new wine/david

2:21-22 “Nobody,” he continued, “sews a patch of unshrunken cloth on to an old coat. If he does, the new patch tears away from the old and the hole is worse than ever. And nobody puts new wine into old wineskins. If he does, the new wine bursts the skins, the wine is spilt and the skins are ruined. No, new wine must go into new wineskins.”

New wine in new wineskins. Fresh winds of the Spirit needs to distance itself from old church structures. It reminds me of manages concern about starting a new church/meeting/thingie. I imagine in the early days of Jesusianity when persecution flowed from the resistant synagogues and not the jackboots of the Roman Empire, these words were comforting. We are new wine. We need new wineskins.

For me, who tends to view doctrine functionally rather than propositionally, the question is always: how do we apply this? Do we use this to murder or create? And if create, then create what?

And I had never linking this wineskins trope to the fasting injunction. Fasting is for mourning. For folks who do not feel God’s Spirit to bribe God, get God’s attention by some symbolic act of sacrifice. Fasting is for dead souls who want to live not for living souls moved by the Spirit.

I cannot help but apply this to the whole emerging church thingie. And I am one foot in each world, liking some of what I see in this emerging church but also seeing a serious lack of charity and a refusal to acknowledge the accumulated wisdom of the previous generation. I especially see a rejection of the social gospel in emerging church circles. I see a deep longing for community and inclusion and empowerment in emerging church. A longing that needs to be fed. But I also feel a narrowness of spirit. And a confusion of packaging with depth.

Perhaps I see something to be recommended in old wine.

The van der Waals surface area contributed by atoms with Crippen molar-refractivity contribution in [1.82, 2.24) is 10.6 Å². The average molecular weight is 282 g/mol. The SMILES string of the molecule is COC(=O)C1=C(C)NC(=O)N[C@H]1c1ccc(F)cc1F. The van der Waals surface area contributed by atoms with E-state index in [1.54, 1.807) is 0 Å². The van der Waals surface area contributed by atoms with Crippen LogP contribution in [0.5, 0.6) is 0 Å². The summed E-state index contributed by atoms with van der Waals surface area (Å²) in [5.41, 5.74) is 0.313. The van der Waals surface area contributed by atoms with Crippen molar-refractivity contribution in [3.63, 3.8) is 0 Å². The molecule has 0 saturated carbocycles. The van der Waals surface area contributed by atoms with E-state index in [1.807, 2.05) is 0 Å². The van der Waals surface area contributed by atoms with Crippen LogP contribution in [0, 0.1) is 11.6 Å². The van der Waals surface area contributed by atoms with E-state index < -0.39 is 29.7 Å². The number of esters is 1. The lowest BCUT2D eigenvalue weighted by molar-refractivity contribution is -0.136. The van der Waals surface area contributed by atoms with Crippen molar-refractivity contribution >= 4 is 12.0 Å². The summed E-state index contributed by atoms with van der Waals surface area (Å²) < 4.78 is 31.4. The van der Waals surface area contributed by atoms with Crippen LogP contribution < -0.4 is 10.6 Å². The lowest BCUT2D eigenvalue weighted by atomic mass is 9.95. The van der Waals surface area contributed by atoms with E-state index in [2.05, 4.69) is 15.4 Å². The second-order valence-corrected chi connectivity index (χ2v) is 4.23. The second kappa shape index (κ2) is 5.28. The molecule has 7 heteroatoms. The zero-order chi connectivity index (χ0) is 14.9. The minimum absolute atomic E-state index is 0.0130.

2 responses

  1. Lots here.1) In the early days of Christianity, Christians were subject to the same Roman contempt as any other Jews. And came under the same customary exemption from pagan religious duties. As other Jews came to see Christianity as an unstable sect (full of ignorant, fanatical gentile converts) that endangered their own legal standing under the Roman system, then they began denouncing Christian synagogues to the authorities as not being properly Jewish. This was not Jewish “persecution,” but an effort to distance themselves from the risk of Roman persecution.2) We tend to read this passage (about fasting) assuming Jesus was “the bridegroom” in question. But I don’t think this was Jesus’ meaning at the time. Josephus tells of a later peasant named Jesus who would call out “Woe to the bridegroom and the bride,” in the course of his prophecy of the destruction of Jerusalem. I feel there’s a connection here but lack enough familiarity with the official Hebrew prophets to follow it through as I’d like. Something to do with the Shekinah, “God’s bride”, the presence of God in the Temple?3) Jesus is not starting a Christian church separate from the Jewish people here. This passage could be an apologetic fiction added by a later Christian church–but if instead it actually goes back to the historical Jesus (which seems most likely) precisely what is he talking about? My guess: accusing his respectable rivals of attaching doctrines and practices appropriate for a previous age (a time of looking forward to God re-establishing the Kingdom over Israel) to his “present” time in which God’s rule was actively making itself known and visible.4) application to emerging religous “thingies”… As I said, this was probably not what Jesus was talking about–and religious movements have historically cut and pasted their constituent traditions pretty freely. What keeps people warm is preserved; what doesn’t is left by the wayside, and if purists see the resulting garment as a patchwork, the congregation will be perfectly comfortable in it.If these new thingies haven’t emphasized the “social gospel,” it may be because there really hasn’t been much interest in that in contemporary American life, the churches and Friends meetings of these benighted times being all too typical in generally failing to see the need.5) Don’t knock fasting unless you’ve tried it. When I did, I found it the best cheap high yet. I felt healthier than I’d ever been indulging my more usual gluttony. If I hadn’t been eating shrimp egg foo yung in my dreams, I might have gone on longer…This isn’t coming together as well as I’d like, oh well.

  2. Forrest, “persecution” takes multiple forms. And I imagine the Jesus People were a pain in the ass to at least some people before the Roman crack down and even the gentile influx.I agree, it likely wasn’t on Jesus’ agenda. He had more immediate fish to fry. I was commenting on the linking of the wineskins with fasting and am suggesting it was on the mental horizon of Mark.

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